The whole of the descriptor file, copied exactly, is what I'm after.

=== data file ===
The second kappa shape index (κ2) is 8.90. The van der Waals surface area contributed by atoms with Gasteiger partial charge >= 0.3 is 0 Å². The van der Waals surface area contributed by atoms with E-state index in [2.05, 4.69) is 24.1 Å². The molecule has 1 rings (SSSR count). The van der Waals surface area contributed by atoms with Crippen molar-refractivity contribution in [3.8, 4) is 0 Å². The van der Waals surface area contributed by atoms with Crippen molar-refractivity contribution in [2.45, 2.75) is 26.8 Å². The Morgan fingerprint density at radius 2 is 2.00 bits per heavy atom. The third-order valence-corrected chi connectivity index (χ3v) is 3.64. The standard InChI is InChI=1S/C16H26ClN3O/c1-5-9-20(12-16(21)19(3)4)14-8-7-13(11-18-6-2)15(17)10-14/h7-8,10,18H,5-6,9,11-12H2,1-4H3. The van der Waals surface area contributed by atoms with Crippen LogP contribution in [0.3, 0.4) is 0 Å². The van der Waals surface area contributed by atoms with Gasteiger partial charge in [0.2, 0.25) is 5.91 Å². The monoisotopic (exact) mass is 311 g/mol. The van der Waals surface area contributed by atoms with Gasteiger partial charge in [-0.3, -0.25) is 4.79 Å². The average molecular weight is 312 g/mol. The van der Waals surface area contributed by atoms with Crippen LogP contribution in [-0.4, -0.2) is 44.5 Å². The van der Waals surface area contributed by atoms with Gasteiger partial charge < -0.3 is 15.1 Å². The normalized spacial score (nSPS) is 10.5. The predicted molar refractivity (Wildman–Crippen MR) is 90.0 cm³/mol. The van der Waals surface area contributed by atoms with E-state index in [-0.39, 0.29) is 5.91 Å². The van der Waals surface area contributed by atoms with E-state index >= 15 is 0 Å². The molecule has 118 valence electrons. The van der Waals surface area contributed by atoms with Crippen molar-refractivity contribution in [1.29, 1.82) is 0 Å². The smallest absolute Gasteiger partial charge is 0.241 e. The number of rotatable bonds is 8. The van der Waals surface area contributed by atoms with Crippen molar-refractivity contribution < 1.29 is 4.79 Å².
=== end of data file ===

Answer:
The second kappa shape index (κ2) is 8.90. The van der Waals surface area contributed by atoms with Gasteiger partial charge >= 0.3 is 0 Å². The van der Waals surface area contributed by atoms with E-state index in [2.05, 4.69) is 24.1 Å². The molecule has 1 rings (SSSR count). The van der Waals surface area contributed by atoms with Crippen molar-refractivity contribution in [3.8, 4) is 0 Å². The van der Waals surface area contributed by atoms with Crippen molar-refractivity contribution in [2.45, 2.75) is 26.8 Å². The Morgan fingerprint density at radius 2 is 2.00 bits per heavy atom. The third-order valence-corrected chi connectivity index (χ3v) is 3.64. The standard InChI is InChI=1S/C16H26ClN3O/c1-5-9-20(12-16(21)19(3)4)14-8-7-13(11-18-6-2)15(17)10-14/h7-8,10,18H,5-6,9,11-12H2,1-4H3. The van der Waals surface area contributed by atoms with Crippen LogP contribution in [0.3, 0.4) is 0 Å². The van der Waals surface area contributed by atoms with Gasteiger partial charge in [0.2, 0.25) is 5.91 Å². The monoisotopic (exact) mass is 311 g/mol. The van der Waals surface area contributed by atoms with Gasteiger partial charge in [-0.3, -0.25) is 4.79 Å². The average molecular weight is 312 g/mol. The van der Waals surface area contributed by atoms with Crippen LogP contribution in [-0.4, -0.2) is 44.5 Å². The van der Waals surface area contributed by atoms with Gasteiger partial charge < -0.3 is 15.1 Å². The normalized spacial score (nSPS) is 10.5. The predicted molar refractivity (Wildman–Crippen MR) is 90.0 cm³/mol. The van der Waals surface area contributed by atoms with E-state index in [-0.39, 0.29) is 5.91 Å². The van der Waals surface area contributed by atoms with E-state index >= 15 is 0 Å². The molecule has 118 valence electrons. The van der Waals surface area contributed by atoms with Crippen molar-refractivity contribution in [1.29, 1.82) is 0 Å². The smallest absolute Gasteiger partial charge is 0.241 e. The number of rotatable bonds is 8. The van der Waals surface area contributed by atoms with Crippen molar-refractivity contribution < 1.29 is 4.79 Å².